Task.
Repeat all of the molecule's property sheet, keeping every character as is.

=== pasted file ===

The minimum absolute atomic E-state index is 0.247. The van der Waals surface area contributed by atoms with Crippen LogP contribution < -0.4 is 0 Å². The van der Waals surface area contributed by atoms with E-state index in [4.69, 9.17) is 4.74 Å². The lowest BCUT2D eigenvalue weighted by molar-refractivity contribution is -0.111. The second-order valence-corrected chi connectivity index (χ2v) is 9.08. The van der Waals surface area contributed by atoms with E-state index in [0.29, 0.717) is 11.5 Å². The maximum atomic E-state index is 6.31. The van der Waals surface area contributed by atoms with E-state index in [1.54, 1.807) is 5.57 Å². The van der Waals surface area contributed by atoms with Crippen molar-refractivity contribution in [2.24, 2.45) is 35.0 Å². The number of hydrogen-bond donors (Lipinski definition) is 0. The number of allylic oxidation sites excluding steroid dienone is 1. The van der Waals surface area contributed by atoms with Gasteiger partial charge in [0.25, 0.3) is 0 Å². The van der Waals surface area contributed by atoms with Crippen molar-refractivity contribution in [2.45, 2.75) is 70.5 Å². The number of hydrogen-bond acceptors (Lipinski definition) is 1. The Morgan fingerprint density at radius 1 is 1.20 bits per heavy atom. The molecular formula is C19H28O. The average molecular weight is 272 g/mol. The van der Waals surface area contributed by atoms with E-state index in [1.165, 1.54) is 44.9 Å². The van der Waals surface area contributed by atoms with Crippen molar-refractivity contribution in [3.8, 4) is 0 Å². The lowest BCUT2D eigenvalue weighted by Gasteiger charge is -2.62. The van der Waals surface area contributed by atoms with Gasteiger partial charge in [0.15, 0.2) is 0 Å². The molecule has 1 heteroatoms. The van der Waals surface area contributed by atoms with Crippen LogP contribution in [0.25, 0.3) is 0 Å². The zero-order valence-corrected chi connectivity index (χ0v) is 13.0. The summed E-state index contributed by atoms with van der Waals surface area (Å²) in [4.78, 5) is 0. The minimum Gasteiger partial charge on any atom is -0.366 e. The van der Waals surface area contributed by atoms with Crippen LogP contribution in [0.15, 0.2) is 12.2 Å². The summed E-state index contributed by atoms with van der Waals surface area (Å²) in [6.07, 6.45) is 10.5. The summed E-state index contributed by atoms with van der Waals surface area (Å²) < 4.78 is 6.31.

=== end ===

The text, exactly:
The minimum absolute atomic E-state index is 0.247. The van der Waals surface area contributed by atoms with Crippen LogP contribution < -0.4 is 0 Å². The van der Waals surface area contributed by atoms with E-state index in [4.69, 9.17) is 4.74 Å². The lowest BCUT2D eigenvalue weighted by molar-refractivity contribution is -0.111. The second-order valence-corrected chi connectivity index (χ2v) is 9.08. The van der Waals surface area contributed by atoms with E-state index in [0.29, 0.717) is 11.5 Å². The maximum atomic E-state index is 6.31. The van der Waals surface area contributed by atoms with E-state index in [1.54, 1.807) is 5.57 Å². The van der Waals surface area contributed by atoms with Crippen molar-refractivity contribution in [2.24, 2.45) is 35.0 Å². The number of hydrogen-bond donors (Lipinski definition) is 0. The number of allylic oxidation sites excluding steroid dienone is 1. The van der Waals surface area contributed by atoms with Gasteiger partial charge in [0.25, 0.3) is 0 Å². The van der Waals surface area contributed by atoms with Crippen molar-refractivity contribution in [2.45, 2.75) is 70.5 Å². The number of hydrogen-bond acceptors (Lipinski definition) is 1. The Morgan fingerprint density at radius 1 is 1.20 bits per heavy atom. The molecular formula is C19H28O. The average molecular weight is 272 g/mol. The van der Waals surface area contributed by atoms with E-state index in [1.165, 1.54) is 44.9 Å². The van der Waals surface area contributed by atoms with Crippen molar-refractivity contribution in [3.8, 4) is 0 Å². The lowest BCUT2D eigenvalue weighted by Gasteiger charge is -2.62. The van der Waals surface area contributed by atoms with Gasteiger partial charge in [0.15, 0.2) is 0 Å². The molecule has 1 heteroatoms. The van der Waals surface area contributed by atoms with Crippen LogP contribution in [0.25, 0.3) is 0 Å². The zero-order valence-corrected chi connectivity index (χ0v) is 13.0. The summed E-state index contributed by atoms with van der Waals surface area (Å²) in [4.78, 5) is 0. The minimum Gasteiger partial charge on any atom is -0.366 e. The van der Waals surface area contributed by atoms with Crippen LogP contribution in [0.15, 0.2) is 12.2 Å². The summed E-state index contributed by atoms with van der Waals surface area (Å²) in [6.07, 6.45) is 10.5. The summed E-state index contributed by atoms with van der Waals surface area (Å²) < 4.78 is 6.31.